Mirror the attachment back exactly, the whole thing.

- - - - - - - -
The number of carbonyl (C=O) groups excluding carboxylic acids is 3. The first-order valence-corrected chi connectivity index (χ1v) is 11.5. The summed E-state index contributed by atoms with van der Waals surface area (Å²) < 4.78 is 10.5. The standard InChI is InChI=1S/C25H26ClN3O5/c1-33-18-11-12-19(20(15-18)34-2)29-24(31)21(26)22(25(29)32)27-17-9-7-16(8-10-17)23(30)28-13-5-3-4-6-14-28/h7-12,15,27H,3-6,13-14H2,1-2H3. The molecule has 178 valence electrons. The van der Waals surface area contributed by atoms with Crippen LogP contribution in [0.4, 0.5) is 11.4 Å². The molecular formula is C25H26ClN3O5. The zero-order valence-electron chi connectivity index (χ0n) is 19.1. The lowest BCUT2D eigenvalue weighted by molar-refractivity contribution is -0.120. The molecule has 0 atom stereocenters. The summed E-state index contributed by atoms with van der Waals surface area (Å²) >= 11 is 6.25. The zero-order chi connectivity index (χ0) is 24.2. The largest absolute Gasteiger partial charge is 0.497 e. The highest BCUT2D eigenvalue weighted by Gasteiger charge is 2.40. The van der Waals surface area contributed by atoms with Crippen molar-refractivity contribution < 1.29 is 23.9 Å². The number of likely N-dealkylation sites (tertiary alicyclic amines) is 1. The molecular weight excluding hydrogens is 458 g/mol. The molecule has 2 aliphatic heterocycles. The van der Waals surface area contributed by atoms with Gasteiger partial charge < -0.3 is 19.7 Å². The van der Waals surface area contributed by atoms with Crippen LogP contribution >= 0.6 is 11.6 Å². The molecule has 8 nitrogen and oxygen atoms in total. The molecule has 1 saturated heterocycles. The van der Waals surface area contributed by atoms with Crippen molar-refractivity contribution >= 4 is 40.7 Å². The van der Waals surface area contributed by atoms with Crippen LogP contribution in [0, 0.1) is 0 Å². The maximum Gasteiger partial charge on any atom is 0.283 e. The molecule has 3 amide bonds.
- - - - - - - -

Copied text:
The number of carbonyl (C=O) groups excluding carboxylic acids is 3. The first-order valence-corrected chi connectivity index (χ1v) is 11.5. The summed E-state index contributed by atoms with van der Waals surface area (Å²) < 4.78 is 10.5. The standard InChI is InChI=1S/C25H26ClN3O5/c1-33-18-11-12-19(20(15-18)34-2)29-24(31)21(26)22(25(29)32)27-17-9-7-16(8-10-17)23(30)28-13-5-3-4-6-14-28/h7-12,15,27H,3-6,13-14H2,1-2H3. The molecule has 178 valence electrons. The van der Waals surface area contributed by atoms with Crippen LogP contribution in [0.4, 0.5) is 11.4 Å². The molecular formula is C25H26ClN3O5. The zero-order valence-electron chi connectivity index (χ0n) is 19.1. The lowest BCUT2D eigenvalue weighted by molar-refractivity contribution is -0.120. The molecule has 0 atom stereocenters. The summed E-state index contributed by atoms with van der Waals surface area (Å²) >= 11 is 6.25. The zero-order chi connectivity index (χ0) is 24.2. The largest absolute Gasteiger partial charge is 0.497 e. The highest BCUT2D eigenvalue weighted by Gasteiger charge is 2.40. The van der Waals surface area contributed by atoms with Crippen molar-refractivity contribution < 1.29 is 23.9 Å². The number of likely N-dealkylation sites (tertiary alicyclic amines) is 1. The molecular weight excluding hydrogens is 458 g/mol. The molecule has 2 aliphatic heterocycles. The van der Waals surface area contributed by atoms with Gasteiger partial charge < -0.3 is 19.7 Å². The van der Waals surface area contributed by atoms with Crippen LogP contribution >= 0.6 is 11.6 Å². The molecule has 8 nitrogen and oxygen atoms in total. The molecule has 1 saturated heterocycles. The van der Waals surface area contributed by atoms with Crippen molar-refractivity contribution >= 4 is 40.7 Å². The van der Waals surface area contributed by atoms with Crippen LogP contribution in [0, 0.1) is 0 Å². The maximum Gasteiger partial charge on any atom is 0.283 e. The molecule has 3 amide bonds.